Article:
This is where the mechanics of the play, with these deft and lovely actors breathing such life into the brothers, coax us into an ease at odds with moral logic as we watch their genteelly brutal acquisition and stockpiling of wealth.

The brothers settle in antebellum Alabama, where even the earliest iteration of the family firm, a shop selling fabrics and clothing, relies on a local economy built on slavery. As the Lehmans grow more ambitious, they start buying and selling cotton from the plantations, making their first fortune on it.

Seldom do we hear a voice of conscience — like the local physician who tells a dispirited Mayer, in the aftermath of the Civil War, that the collapse of the South’s economy should not have come as a surprise.

“Everything that was built here was built on a crime,” the doctor says. “The roots run so deep you cannot see them, but the ground beneath our feet is poisoned. It had to end this way.”

That is, of course, a warning that the pattern of reckless profit and resulting pain will repeat: in the 1929 crash, which Lehman Brothers managed to survive by morphing yet again, and in the 2008 crash, which it didn’t. It is also a signal that the founders of the firm — whose deaths, when they come, are meant to move us, and do — were not the ethical betters of their more vulgar descendants.

With a subdued, filmic score by Nick Powell, played live by Candida Caldicot on an upright piano, “The Lehman Trilogy” is structured in three parts. It follows Emanuel and Mayer to New York, and their family through successive generations, whose principals we first meet in childhood.

So here is Emanuel’s son Philip (Beale), a future shark, as a gape-mouthed tot prodded to parade his smarts for guests. Here is Philip’s son Bobby (Godley) as a buoyant 10-year-old, whose father mercilessly dismantles the boy’s love for horses as creatures rather than commodities.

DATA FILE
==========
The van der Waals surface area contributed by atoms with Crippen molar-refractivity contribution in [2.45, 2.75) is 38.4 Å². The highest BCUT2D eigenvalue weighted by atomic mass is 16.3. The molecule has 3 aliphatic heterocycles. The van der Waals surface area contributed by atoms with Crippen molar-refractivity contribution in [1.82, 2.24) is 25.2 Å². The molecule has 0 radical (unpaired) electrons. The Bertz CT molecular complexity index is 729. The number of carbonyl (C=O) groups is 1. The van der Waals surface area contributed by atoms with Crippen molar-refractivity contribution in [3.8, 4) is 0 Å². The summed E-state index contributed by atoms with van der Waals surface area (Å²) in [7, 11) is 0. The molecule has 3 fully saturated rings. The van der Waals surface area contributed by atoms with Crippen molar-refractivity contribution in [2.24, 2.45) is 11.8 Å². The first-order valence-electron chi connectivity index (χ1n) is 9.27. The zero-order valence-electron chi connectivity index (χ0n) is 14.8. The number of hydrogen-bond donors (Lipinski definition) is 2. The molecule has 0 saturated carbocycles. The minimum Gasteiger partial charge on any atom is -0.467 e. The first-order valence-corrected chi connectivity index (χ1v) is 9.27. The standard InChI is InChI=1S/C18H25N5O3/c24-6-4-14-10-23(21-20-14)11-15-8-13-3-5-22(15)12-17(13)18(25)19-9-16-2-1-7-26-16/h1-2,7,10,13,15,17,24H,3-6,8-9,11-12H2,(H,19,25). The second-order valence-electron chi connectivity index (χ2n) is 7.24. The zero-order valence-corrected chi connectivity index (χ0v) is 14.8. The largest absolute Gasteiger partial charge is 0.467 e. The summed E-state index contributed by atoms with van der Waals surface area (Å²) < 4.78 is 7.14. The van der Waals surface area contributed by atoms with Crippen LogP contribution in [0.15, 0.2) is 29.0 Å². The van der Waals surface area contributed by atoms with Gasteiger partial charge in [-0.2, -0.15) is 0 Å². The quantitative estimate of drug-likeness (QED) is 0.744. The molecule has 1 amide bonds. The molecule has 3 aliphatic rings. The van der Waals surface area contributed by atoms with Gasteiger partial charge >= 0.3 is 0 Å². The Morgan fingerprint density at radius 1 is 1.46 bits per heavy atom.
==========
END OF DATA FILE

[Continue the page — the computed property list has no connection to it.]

And most enchantingly, here is Mayer’s son Herbert (Lester), a future governor and senator, as a thumb-sucking 3-year-old playing with his father’s beard, and later as a fair-minded 9-year-old at Hebrew school, objecting to the divine massacre of the innocent children of Egypt.

No matter how horrid some of the Lehmans become (not Herbert, though; never Herbert), knowing them young cushions our feelings toward them later. That’s human nature. What’s unsettling is which people in this saga of capitalism we see portrayed, which people the play helps us to imagine clearly and which people we are asked to imagine vaguely or not at all. Proximity shapes our sympathies.

“The Lehman Trilogy” exists because of the cascading financial disaster that extinguished Lehman Brothers in 2008, yet its perspective is very much from the top of that deluge. Any harm bucketing down below is at best an abstraction, just as it is in 1929, when the play shows us suicides of despairing stockbrokers but none of the pain radiating through lower social strata. And slavery, the founder of the family’s feast, is kept in soft focus, off to the side.

The primary reason to see “The Lehman Trilogy,” then, is to witness the superb Beale, Godley and Lester in their feats of storytelling — and to conspire with them in imagining the play’s tarnished, if not truly vanished, world.

When intermission comes and the auditorium lights turn on, gaze up at that glass set. You’ll see an awfully comfortable-looking audience reflected there.

The Lehman Trilogy
Through Jan. 2 at the Nederlander Theater, Manhattan; thelehmantrilogy.com. Running time: 3 hours 15 minutes.